Harlequin launches digital-only imprint. Will other big houses feel the romance?
Harlequin's longstanding policy of acquiring worldwide rights in all formats means it has the means to reach a global audience with whatever reading format they choose: print, digital, audio, or something that doesn't exist yet. So it seems like a no-brainer that Harlequin, a division of Toronto-based Torstar Corp. (TORSF), would launch an imprint devoted exclusively to digital books. But Carina Press, which will operate independently of Harlequin, might pave the way for major publishers to put their money where their e-book mouth is.
The landscape for digital-only publishing has been spotty. A much-hyped startup, Quartet Press, disbanded in September before ever publishing a title. Jane Friedman, former CEO at News Corp.'s (NWS) HarperCollins, has moved into digital-only publishing with her new company, Open Road Integrated Media, but won't bring out any e-books until next year.
But niche markets like erotica have fared well for digital-only publishers like Ellora's Cave, and Macmillan's science-fiction-and-fantasy portal, Tor.com, has dipped its toe in the digital-only waters. (Tor.com's bookstore offers titles published by competitors.) But the last time a major house tried the digital-only route, TimeWarner's (TWX) iPublish, an imprint of WarnerBooks (now Grand Central Publishing, sold to Lagardere for its Hachette Book Group USA in 2006), only lasted from mid-2000 to late 2001. Random House's digital imprint AtRandom was even more short-lived -- it was around only between January and November 2001.
But interest in all things digital seems off the charts in book publishing, considering the glut of e-book readers hitting the market, book apps for iPhone and Android, and booming e-book sales all year. Laurence J. Kirshbaum, a literary agent and former CEO of Time Warner Books, calls Harlequin's Carina Press venture "a very smart idea," because digital books now have a significant distribution capacity -- which they didn't 10 years ago, when iPublish came and went.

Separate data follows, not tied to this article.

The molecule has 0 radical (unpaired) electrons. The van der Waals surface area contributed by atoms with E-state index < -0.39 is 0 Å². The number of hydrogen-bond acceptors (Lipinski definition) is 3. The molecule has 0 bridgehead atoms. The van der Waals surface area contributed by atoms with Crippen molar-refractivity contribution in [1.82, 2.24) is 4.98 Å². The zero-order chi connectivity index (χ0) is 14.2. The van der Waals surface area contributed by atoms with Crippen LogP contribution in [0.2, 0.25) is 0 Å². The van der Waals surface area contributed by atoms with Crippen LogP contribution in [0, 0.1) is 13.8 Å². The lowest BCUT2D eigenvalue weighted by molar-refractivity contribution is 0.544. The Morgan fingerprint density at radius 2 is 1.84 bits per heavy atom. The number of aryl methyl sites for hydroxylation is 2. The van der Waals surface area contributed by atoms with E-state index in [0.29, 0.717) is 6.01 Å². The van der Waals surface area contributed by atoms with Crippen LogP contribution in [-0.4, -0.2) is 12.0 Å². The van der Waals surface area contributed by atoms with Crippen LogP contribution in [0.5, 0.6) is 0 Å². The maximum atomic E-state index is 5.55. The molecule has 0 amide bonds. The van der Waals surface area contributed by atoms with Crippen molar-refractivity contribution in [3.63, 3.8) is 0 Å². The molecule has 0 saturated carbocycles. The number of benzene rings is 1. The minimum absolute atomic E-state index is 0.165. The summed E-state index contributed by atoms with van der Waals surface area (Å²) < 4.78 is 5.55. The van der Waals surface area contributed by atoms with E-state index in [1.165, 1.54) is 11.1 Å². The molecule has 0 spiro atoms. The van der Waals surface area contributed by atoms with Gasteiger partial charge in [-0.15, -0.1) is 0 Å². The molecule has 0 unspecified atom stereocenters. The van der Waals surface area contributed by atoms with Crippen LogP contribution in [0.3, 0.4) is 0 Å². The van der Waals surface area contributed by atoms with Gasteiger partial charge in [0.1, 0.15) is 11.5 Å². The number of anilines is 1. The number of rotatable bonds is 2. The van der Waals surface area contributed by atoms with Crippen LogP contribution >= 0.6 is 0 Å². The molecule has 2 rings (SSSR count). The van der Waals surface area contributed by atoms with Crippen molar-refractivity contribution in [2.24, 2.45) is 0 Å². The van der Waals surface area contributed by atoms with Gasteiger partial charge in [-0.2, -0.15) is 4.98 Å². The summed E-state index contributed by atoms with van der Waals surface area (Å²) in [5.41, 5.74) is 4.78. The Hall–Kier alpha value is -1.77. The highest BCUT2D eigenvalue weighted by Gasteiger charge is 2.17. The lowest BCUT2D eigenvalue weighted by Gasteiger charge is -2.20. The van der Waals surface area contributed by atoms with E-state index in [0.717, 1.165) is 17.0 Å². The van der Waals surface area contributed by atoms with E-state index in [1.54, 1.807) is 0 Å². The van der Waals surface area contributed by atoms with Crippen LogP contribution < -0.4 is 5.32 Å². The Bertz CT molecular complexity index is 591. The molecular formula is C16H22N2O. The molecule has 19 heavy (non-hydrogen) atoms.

Harlequin's existing infrastructure and wide distribution channels could help it dominate the market for commercial fiction. "The key is that Harlequin has been doing direct-to-consumer for so long," says Richard Nash, an industry observer and the proprietor of publishing startup Cursor. "Which means they've been learning from their customers. They get it, because they have a system in place that allows them to be told by their customers what they want, how they want it."
And that makes digital publishing's business model entirely different from the paradim of traditional publishing. The business model for digital publishing, in other words, is entirely different from print publishing's paradigm. Where traditional models hinge on business-to-business transactions between publishers and booksellers as brokered by large distribution warehouses, Carina will sell e-books directly on its website and through distribution channels offered by huge retailers like Amazon (AMZN) and smaller sites like Fictionwise.
Carina Press will also follow the lead of most smaller digital houses in offering higher e-book royalties, but no advances; traditional houses still settle on an "optimal" e-book royalty rate in the 20% to 25% range. "I think it helps having someone who's used to thinking in terms of digital and digital-only," says Angela James, Carina's new executive editor and a digital-publishing veteran. "It's a different mindset, and I believe it's difficult to see all of the options, difficulties, challenges and benefits of it right off the bat."
Kirshbaum concurs. "Books can be much more instantaneous," he says, "and [Harlequin] can build an audience without going through the expense and time involved for a publisher to navigate the print mechanism. And the early adopters of digital books will spread the word for distribution of the physical counterparts later."
Correction: this article corrects an earlier misstatement about Tor.com's bookstore platform. They currently only sell print books by competitors; plans to sell e-books are still in the works.